You can check out the podcast for this message here.
Last week Solomon laid out some principles that will help us sail smoothly through life. Righteous people are delivered from death where the wicked take their place. A very important principle Solomon introduced is the value and wisdom of godly counsel. Smooth sailing does not mean there won’t be issues or trouble in this life, but the righteousness of the godly provide the tools necessary to glorify God and remain steadfast in His will. This morning, Solomon provides us some principles that apply as we engage in activities typically associated with the community.
Grab your Bible and read Pro. 11:15-21.
The first principle we’ll look at today has been said before and the question remains, who would do this? Back in 6:1 Solomon used the conditional clause, “If you have become surety for your neighbor.” That verse was generally directed at debt and it was conditional. The principle comes full circle when Solomon says, “He who is a guarantor for a stranger will surely suffer for it.” The answer does not have to do with sin, but with wisdom. There is no prohibition against cosigning a loan for someone. Insert the word someone for stranger and you get the application for us. Since we’re talking about wisdom and not sin, you need to evaluate the circumstances. Solomon is saying when you act as surety for someone, as a guarantor for someone, you “will surely suffer for it.” Not everyone that has served in that capacity has suffered for it. He’s speaking in general terms. And what kind of suffering are we talking about? The word used here for suffering means to be affected by something. Even if that person you act as a guarantor for pays back the loan, you still had that responsibility hanging over your head. You take on the responsibility for the loan because you know the person, you know his circumstances, you know their habits, and their values. You believe it’s safe. When you get involved in the financial affairs of others, it’s generally painful. That’s what Solomon is saying. “But he who hates being a guarantor is secure.” If you don’t cosign this loan, I won’t be able to buy that car, house, boat, etc. There is no scriptural mandate to take on the responsibility of someone else’s debt. When you have a general aversion to this, Solomon says you are secure. There’s nothing in the back of your mind, you don’t think about it, nothing hanging over your head. You free up brain cells because it’s one less thing to think about.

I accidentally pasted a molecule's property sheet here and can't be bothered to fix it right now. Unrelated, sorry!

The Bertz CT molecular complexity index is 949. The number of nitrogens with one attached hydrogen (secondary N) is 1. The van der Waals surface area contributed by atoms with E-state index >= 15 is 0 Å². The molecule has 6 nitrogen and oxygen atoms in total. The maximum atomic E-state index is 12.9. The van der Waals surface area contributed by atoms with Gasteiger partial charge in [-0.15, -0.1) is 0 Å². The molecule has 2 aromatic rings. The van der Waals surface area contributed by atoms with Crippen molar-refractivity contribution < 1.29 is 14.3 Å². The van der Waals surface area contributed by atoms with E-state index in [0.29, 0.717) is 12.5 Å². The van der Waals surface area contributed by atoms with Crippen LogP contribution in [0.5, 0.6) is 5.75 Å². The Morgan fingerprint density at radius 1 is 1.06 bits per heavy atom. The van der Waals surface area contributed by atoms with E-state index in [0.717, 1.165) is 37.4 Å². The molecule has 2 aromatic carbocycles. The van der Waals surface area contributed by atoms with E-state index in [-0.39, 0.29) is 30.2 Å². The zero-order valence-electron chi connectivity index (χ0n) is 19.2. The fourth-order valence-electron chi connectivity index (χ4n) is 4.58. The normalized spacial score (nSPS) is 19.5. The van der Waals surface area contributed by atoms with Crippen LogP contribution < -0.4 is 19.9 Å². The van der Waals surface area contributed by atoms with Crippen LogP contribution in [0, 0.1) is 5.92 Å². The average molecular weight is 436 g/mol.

Our second principle tells us, “A gracious woman attains honor.” I love that word gracious. I think of the ladies of Downton Abby with their proper manners, their decorum, their sophistication, their elegance. Of course, it’s easy to do all that when you have someone else that gets you dressed and feeds you and takes care of all the chores. Gracious here means courteous, kind, and pleasant. You do not have to be wealthy to be gracious. He’s talking about the beautiful character of a gracious woman. Families and communities honor such women. I think of women like Barbara and Laura Bush, Margaret Thatcher, Condoleezza Rice, Jacqueline Kennedy, and Princess Diana. Of course those are all famous women. I also think of my wife whom I absolutely adore. It’s not just because she’s gorgeous, she is a true woman of God. In the context of Proverbs, I think graciousness and godliness go hand in hand. We’re not talking about perfection, but a passionate pursuit of Christ.
What’s very curious is the contrast Solomon uses next. “A gracious woman attains honor, and ruthless men attain riches.” It’s good to be ruthless in business, right? We have shows like the Shark Tank and the Apprentice that demonstrate the ruthlessness needed to get ahead in business. Being ruthless is how you get rich in business. It means showing no compassion. Cut throat, eliminate the competition, work harder and smarter than the other guy. We even have corporate espionage. This is the only place in Proverbs where Solomon makes a comparison of this type between a man and a woman. He compares a kindhearted or gracious woman and a ruthless man. That ruthless man wants to get ahead and he’ll get ahead by any means necessary. They seek respect and honor by what they do, but the gracious woman gains honor by being nice. It seems that grace is better than strength and honor is better than wealth. If you let that verse stand alone, it can easily be misunderstood. When you take v. 16 with v. 17, the whole picture becomes clearer. “The merciful man does himself good, but the cruel man does himself harm.” Look at the pattern of the people in these two verses: kind woman; ruthless man; merciful man; cruel man. It seems mercy has a medicinal quality to it – someone that practices mercy makes himself good. When you are cruel, you end up hurting yourself so don’t be cruel.